John "Scottie" Ferguson is a retired San Francisco police detective who suffers from acrophobia, and Madeleine is the lady who leads him to high places. A wealthy shipbuilder who is an acquaintance from college days approaches Scottie and asks him to follow his beautiful wife, Madeleine. He fears she is going insane, maybe even contemplating suicide, as he believes she has been possessed by a dead ancestor who committed suicide. Scottie is skeptical, but agrees to the assignment after he sees the beautiful Madeleine.Written by
The opening Paramount logo is in black and white while the rest of the film, including the closing Paramount logo, is in Technicolor. See more »
An entirely new audio track was created for the 1996 re-release using modern recordings and mixed in DTS surround sound. New elements not present in the original film were added and several important details (such as creaky roof tiles) were omitted. This was the version used on all subsequent theatrical re-issues, home video releases and television broadcasts until 2012, when Universal made a DTS soundtrack retaining the original sound effects. See more »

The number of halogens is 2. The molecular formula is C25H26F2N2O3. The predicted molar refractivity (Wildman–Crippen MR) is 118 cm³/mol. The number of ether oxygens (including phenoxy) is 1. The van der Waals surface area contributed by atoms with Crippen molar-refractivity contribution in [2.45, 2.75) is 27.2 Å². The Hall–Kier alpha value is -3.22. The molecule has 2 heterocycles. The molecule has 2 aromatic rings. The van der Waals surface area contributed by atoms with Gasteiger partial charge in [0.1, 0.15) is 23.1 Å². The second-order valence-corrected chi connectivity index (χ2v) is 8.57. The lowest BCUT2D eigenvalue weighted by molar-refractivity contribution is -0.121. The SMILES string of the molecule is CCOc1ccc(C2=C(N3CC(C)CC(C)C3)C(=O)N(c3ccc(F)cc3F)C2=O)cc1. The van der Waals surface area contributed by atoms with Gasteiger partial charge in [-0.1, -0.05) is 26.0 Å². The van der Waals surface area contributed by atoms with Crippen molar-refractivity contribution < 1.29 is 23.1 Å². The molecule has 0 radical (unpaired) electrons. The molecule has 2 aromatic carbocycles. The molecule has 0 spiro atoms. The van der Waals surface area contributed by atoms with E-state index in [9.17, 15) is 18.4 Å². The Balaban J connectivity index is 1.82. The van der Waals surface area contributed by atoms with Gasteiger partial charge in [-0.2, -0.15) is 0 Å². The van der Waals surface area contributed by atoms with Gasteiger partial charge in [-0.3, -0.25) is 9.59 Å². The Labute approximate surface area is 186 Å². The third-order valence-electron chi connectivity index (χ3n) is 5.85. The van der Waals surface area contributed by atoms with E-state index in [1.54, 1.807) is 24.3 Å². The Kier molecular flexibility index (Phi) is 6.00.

There are no accidents here. Next year, in a few weeks, Vertigo will be 60 years old and it will celebrate it on top of the list of The Greatest Films Ever Made overtaking Citizen Kane and many other masterpieces. Why? Maybe when a filmmaker of Hitchcock's greatness taps into his own unconscious and reveals himself. By now we know enough about Hitchcock the man to know he was obsessed in finding that woman who'll look and behave just the way he wants and once he find them, they are destroyed to then embark on a quest to replace or duplicate her. Vera Miles was suppose to be the object of James Stewart's obsession and she opted for motherhood instead. Kim Novak replaced her and her coldness and detachment worked beautifully here. Barbara Bel Geddes the real woman who loves him he doesn't even notice, his focus is in the impossible.The magic touch in Vertigo is truly Bernard Herrmann. Try to see Vertigo without the score. No, don't. This classic is a marriage of images and music. A thriller with an uncomfortable truth at its very center. A personal truth from its filmmaker. I don't know if Vertigo will still be the number 1 in the list a hundred years from now, I will never know but I suspect that it will always be among the top.
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